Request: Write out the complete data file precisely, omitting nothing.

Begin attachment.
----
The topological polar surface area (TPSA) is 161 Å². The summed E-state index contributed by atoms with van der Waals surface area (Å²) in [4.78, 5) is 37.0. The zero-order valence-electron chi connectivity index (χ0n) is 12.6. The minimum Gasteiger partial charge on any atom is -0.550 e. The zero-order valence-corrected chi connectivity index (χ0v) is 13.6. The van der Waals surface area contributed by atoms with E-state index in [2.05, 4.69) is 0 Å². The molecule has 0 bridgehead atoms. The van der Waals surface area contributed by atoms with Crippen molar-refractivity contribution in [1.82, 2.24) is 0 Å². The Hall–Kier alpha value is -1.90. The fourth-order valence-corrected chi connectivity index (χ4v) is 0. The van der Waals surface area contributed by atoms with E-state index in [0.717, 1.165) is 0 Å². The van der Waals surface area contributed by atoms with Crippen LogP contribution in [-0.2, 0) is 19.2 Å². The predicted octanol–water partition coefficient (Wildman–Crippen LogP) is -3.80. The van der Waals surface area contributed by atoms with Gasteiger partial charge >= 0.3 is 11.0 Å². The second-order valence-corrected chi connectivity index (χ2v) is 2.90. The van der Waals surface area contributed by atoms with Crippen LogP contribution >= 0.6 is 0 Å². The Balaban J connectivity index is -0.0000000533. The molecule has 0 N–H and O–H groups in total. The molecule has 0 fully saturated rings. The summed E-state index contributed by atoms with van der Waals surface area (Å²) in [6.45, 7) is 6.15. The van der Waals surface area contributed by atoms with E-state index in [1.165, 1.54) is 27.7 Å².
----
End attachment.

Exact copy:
The topological polar surface area (TPSA) is 161 Å². The summed E-state index contributed by atoms with van der Waals surface area (Å²) in [4.78, 5) is 37.0. The zero-order valence-electron chi connectivity index (χ0n) is 12.6. The minimum Gasteiger partial charge on any atom is -0.550 e. The zero-order valence-corrected chi connectivity index (χ0v) is 13.6. The van der Waals surface area contributed by atoms with E-state index in [2.05, 4.69) is 0 Å². The molecule has 0 bridgehead atoms. The van der Waals surface area contributed by atoms with Crippen molar-refractivity contribution in [1.82, 2.24) is 0 Å². The Hall–Kier alpha value is -1.90. The fourth-order valence-corrected chi connectivity index (χ4v) is 0. The van der Waals surface area contributed by atoms with E-state index in [0.717, 1.165) is 0 Å². The van der Waals surface area contributed by atoms with Crippen LogP contribution in [-0.2, 0) is 19.2 Å². The predicted octanol–water partition coefficient (Wildman–Crippen LogP) is -3.80. The van der Waals surface area contributed by atoms with Gasteiger partial charge >= 0.3 is 11.0 Å². The second-order valence-corrected chi connectivity index (χ2v) is 2.90. The van der Waals surface area contributed by atoms with Crippen LogP contribution >= 0.6 is 0 Å². The Balaban J connectivity index is -0.0000000533. The molecule has 0 N–H and O–H groups in total. The molecule has 0 fully saturated rings. The summed E-state index contributed by atoms with van der Waals surface area (Å²) in [6.45, 7) is 6.15. The van der Waals surface area contributed by atoms with E-state index in [1.165, 1.54) is 27.7 Å².